When the industry was hobbling back to normalcy, the hasty implementation of Goods and Services Tax (GST) deepened the industrial crisis with many industries locked down, leaving thousands more jobless.
50,000 MSMEs Down Shutters
The micro, small and medium enterprises (MSMEs) sector also faced a severe crisis due to the twin attack of demonetisation and GST. A total of 50,000 industries were shut down in 2017-18. This reduction of 18.45% is not a small number, considering the number of job seekers from the state. But, the state government continued to claim that the industrial climate is healthy. Job losses and unemployment have increased to alarming levels in the past five years.
Impact on the Firecracker Industry
Sivakasi town in Virudhunagar district is the firecracker manufacturing hub of India with a turnover of over Rs 4,000 crore, annually. There are around 200 small industries, and more than 600 medium and large industries in the district. The industry had to face multiple issues in the last five years. Demonetisation, GST, import of Chinese crackers and the Supreme Court’s bar on crackers have left majority of the people jobless. Demonetisation added the blow to this industry which employs around eight lakh people. Most of the workers are women, and are unskilled labour. The industry depends solely on cash transactions for all its businesses, including payment of salaries to the large workforce.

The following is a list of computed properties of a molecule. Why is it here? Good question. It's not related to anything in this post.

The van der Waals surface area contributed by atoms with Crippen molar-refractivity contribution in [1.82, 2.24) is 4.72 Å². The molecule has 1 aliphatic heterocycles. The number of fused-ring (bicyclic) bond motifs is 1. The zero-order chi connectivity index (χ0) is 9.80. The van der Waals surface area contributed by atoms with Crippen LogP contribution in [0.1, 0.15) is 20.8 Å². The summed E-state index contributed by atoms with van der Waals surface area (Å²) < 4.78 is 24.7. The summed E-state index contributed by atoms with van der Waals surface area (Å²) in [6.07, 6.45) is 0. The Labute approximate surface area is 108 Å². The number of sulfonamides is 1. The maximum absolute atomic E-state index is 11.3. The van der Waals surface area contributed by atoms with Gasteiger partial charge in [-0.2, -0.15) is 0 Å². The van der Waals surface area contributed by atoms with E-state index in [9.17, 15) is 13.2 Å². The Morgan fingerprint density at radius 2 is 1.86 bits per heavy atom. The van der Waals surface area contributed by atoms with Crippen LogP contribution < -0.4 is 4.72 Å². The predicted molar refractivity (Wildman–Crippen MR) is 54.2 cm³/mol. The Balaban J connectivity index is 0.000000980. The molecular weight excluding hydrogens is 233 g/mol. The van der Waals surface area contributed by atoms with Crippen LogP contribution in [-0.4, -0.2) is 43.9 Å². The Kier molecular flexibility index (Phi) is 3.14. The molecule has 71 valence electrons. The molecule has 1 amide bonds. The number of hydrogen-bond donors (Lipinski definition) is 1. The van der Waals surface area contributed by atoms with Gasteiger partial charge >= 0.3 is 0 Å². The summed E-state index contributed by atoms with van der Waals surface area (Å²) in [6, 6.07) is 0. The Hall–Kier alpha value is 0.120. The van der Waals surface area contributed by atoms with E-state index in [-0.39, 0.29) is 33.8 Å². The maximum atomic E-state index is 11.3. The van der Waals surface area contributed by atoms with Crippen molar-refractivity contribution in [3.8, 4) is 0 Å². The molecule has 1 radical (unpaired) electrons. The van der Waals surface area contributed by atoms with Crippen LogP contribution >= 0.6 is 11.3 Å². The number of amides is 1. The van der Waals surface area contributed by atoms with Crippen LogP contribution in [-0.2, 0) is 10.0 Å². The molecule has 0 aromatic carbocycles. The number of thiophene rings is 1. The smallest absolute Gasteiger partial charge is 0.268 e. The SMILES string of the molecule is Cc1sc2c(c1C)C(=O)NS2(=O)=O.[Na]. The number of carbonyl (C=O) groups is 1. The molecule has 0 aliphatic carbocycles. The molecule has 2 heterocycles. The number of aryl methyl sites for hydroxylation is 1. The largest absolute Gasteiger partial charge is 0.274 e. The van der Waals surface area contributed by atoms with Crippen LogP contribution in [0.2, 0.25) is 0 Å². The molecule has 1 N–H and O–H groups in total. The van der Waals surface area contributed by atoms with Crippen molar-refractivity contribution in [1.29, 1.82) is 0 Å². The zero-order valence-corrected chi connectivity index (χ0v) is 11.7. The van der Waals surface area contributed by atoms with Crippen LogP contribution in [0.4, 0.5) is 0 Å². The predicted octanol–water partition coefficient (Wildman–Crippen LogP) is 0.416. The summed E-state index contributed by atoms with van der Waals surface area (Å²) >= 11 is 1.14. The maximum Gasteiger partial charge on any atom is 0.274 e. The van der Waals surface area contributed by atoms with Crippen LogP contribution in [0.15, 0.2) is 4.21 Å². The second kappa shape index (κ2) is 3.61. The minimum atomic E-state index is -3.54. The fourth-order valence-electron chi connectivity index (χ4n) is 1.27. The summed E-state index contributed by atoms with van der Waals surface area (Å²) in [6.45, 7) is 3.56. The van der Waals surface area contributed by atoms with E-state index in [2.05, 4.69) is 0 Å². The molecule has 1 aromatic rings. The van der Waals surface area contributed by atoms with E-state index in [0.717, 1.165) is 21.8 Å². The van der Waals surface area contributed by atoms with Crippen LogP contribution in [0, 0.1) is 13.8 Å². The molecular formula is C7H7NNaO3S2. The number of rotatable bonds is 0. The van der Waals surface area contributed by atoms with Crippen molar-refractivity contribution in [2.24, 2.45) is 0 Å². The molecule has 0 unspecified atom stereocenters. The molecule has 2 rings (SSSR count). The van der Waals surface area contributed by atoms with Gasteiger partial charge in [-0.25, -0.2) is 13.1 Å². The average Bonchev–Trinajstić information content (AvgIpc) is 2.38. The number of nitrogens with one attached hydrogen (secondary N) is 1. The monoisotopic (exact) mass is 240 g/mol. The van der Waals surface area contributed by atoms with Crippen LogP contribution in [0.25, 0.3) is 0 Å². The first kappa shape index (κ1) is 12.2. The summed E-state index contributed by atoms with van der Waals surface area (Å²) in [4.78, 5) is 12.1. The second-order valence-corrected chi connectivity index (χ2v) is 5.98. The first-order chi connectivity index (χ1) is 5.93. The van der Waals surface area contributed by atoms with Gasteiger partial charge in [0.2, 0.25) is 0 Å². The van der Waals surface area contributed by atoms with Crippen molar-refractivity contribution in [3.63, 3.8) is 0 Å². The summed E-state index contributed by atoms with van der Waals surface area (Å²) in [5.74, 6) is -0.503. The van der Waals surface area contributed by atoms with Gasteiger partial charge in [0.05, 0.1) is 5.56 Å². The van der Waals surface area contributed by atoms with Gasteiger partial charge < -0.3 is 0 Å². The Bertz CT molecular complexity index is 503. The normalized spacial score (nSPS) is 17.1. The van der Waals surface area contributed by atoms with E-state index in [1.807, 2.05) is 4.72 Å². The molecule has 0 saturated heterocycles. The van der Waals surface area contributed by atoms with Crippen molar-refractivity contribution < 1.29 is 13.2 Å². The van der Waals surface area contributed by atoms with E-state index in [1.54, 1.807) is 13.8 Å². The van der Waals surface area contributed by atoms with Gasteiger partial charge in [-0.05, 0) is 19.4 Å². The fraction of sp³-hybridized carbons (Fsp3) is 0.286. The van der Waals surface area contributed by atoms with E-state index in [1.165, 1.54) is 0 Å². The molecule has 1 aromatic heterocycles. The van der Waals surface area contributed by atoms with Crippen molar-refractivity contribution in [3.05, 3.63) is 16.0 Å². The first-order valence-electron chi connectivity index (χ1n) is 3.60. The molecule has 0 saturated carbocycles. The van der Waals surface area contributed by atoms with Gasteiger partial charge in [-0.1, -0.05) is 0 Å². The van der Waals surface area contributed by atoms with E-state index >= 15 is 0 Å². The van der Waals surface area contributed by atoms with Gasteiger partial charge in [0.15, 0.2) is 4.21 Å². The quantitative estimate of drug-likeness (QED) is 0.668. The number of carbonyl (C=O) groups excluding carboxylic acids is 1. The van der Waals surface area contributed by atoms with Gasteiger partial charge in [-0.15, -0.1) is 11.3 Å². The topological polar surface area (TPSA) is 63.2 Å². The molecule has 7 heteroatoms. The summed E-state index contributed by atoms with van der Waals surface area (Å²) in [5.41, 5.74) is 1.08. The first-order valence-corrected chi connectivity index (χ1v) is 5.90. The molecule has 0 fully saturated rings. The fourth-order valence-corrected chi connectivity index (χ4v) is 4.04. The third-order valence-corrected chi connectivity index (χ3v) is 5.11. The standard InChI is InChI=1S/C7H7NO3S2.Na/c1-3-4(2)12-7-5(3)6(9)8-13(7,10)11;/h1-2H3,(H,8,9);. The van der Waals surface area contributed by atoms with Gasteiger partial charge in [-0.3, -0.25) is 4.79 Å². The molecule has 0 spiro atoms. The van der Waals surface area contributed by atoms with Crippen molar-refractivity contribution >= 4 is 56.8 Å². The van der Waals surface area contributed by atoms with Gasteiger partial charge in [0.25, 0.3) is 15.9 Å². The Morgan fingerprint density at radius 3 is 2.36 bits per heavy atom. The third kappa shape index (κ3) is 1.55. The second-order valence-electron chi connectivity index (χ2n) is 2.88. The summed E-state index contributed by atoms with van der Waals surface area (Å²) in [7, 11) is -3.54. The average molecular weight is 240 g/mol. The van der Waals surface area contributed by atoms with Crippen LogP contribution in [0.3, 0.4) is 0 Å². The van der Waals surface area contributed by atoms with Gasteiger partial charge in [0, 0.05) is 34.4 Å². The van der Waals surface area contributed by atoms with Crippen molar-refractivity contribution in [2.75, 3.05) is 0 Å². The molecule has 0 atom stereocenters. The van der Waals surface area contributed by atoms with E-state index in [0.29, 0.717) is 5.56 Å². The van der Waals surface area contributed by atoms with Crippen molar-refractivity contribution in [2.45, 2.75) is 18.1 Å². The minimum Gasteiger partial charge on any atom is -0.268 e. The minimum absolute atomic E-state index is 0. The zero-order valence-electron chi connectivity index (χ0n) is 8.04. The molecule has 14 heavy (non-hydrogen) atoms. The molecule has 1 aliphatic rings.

As the industry was crawling back, the next disaster struck. The 28% GST on firecrackers came as a big shock. Earlier, the value added tax was 14.5% on firecrackers. The Tamil Nadu government raised the issue in the GST Council after the workers started an indefinite strike. But there were no positive results. The corrugated boxes in which crackers are packed attract 12% GST and demand has also come down.
The Supreme Court’s ban on bursting crackers in the Delhi-NCR dealt another severe blow to Sivakasi. There were no bulk orders and manufacturers were unable to clear the stocks Some relaxations in the sale of these crackers gave a small respite. The industrialists and trade unions have been demanding reasonable restrictions to regulate the industry.
Modi Remains Tight-lipped
The state is yet to recover completely from the adverse impact of the demonetisation in major sectors. With 99.3% of demonetised notes back in the banking system, the very purpose, as announced by the Prime Minister, remains unaddressed. The government has not been able to curb black money or corruption. The recent terrorist attacks prove that demonetisation has not eliminated terrorism either.
The move has had negative impact on economic growth, too. There are no gains to celebrate; whereas the list of failures of demonetisation is long. But, the initiator of the process, Prime Minister Narendra Modi remains tight-lipped, even as he speaks on everything under the sun during his election campaign speeches.